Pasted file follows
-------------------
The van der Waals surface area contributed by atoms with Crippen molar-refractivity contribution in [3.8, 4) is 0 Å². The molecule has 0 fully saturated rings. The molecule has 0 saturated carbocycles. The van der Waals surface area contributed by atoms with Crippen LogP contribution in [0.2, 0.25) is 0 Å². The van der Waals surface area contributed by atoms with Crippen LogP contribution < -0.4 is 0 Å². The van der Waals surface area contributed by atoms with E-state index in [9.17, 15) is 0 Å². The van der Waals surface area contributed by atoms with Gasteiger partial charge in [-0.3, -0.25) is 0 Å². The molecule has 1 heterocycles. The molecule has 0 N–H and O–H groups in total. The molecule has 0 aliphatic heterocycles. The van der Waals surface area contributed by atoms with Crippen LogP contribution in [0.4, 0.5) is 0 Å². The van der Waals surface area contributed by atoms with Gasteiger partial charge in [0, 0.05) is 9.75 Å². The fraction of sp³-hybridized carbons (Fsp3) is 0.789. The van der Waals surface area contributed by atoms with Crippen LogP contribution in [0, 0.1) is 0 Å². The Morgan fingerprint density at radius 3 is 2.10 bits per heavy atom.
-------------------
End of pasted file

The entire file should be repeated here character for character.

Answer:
The van der Waals surface area contributed by atoms with Crippen molar-refractivity contribution in [3.8, 4) is 0 Å². The molecule has 0 fully saturated rings. The molecule has 0 saturated carbocycles. The van der Waals surface area contributed by atoms with Crippen LogP contribution in [0.2, 0.25) is 0 Å². The van der Waals surface area contributed by atoms with Crippen LogP contribution < -0.4 is 0 Å². The van der Waals surface area contributed by atoms with E-state index in [9.17, 15) is 0 Å². The van der Waals surface area contributed by atoms with Gasteiger partial charge in [-0.3, -0.25) is 0 Å². The molecule has 1 heterocycles. The molecule has 0 N–H and O–H groups in total. The molecule has 0 aliphatic heterocycles. The van der Waals surface area contributed by atoms with Crippen LogP contribution in [0.4, 0.5) is 0 Å². The van der Waals surface area contributed by atoms with Gasteiger partial charge in [0, 0.05) is 9.75 Å². The fraction of sp³-hybridized carbons (Fsp3) is 0.789. The van der Waals surface area contributed by atoms with Crippen LogP contribution in [0, 0.1) is 0 Å². The Morgan fingerprint density at radius 3 is 2.10 bits per heavy atom.